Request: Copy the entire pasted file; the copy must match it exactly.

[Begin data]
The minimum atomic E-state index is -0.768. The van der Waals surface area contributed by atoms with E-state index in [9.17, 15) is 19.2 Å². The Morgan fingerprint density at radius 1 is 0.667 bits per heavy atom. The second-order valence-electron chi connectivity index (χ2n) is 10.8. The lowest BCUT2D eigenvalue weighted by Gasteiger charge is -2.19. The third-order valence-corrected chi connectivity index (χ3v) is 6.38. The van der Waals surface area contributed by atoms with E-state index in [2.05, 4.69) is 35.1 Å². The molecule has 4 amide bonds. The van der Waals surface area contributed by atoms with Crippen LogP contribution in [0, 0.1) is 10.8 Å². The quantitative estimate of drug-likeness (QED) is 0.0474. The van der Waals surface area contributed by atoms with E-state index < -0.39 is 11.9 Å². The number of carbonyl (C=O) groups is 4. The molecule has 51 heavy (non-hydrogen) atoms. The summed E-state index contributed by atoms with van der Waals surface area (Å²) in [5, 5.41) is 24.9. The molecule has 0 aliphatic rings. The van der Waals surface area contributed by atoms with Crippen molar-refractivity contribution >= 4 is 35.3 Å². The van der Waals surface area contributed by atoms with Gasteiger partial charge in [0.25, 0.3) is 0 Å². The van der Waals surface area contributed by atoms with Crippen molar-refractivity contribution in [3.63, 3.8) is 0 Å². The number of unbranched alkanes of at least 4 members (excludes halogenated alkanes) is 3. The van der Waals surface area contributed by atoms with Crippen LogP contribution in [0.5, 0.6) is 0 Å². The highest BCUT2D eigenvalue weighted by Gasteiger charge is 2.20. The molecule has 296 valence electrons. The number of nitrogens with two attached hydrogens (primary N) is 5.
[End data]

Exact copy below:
The minimum atomic E-state index is -0.768. The van der Waals surface area contributed by atoms with E-state index in [9.17, 15) is 19.2 Å². The Morgan fingerprint density at radius 1 is 0.667 bits per heavy atom. The second-order valence-electron chi connectivity index (χ2n) is 10.8. The lowest BCUT2D eigenvalue weighted by Gasteiger charge is -2.19. The third-order valence-corrected chi connectivity index (χ3v) is 6.38. The van der Waals surface area contributed by atoms with E-state index in [2.05, 4.69) is 35.1 Å². The molecule has 4 amide bonds. The van der Waals surface area contributed by atoms with Crippen LogP contribution in [0, 0.1) is 10.8 Å². The quantitative estimate of drug-likeness (QED) is 0.0474. The van der Waals surface area contributed by atoms with E-state index < -0.39 is 11.9 Å². The number of carbonyl (C=O) groups is 4. The molecule has 51 heavy (non-hydrogen) atoms. The summed E-state index contributed by atoms with van der Waals surface area (Å²) in [5, 5.41) is 24.9. The molecule has 0 aliphatic rings. The van der Waals surface area contributed by atoms with Crippen molar-refractivity contribution >= 4 is 35.3 Å². The van der Waals surface area contributed by atoms with Gasteiger partial charge in [0.25, 0.3) is 0 Å². The van der Waals surface area contributed by atoms with Crippen molar-refractivity contribution in [3.63, 3.8) is 0 Å². The number of unbranched alkanes of at least 4 members (excludes halogenated alkanes) is 3. The van der Waals surface area contributed by atoms with Crippen LogP contribution in [0.5, 0.6) is 0 Å². The highest BCUT2D eigenvalue weighted by Gasteiger charge is 2.20. The molecule has 296 valence electrons. The number of nitrogens with two attached hydrogens (primary N) is 5.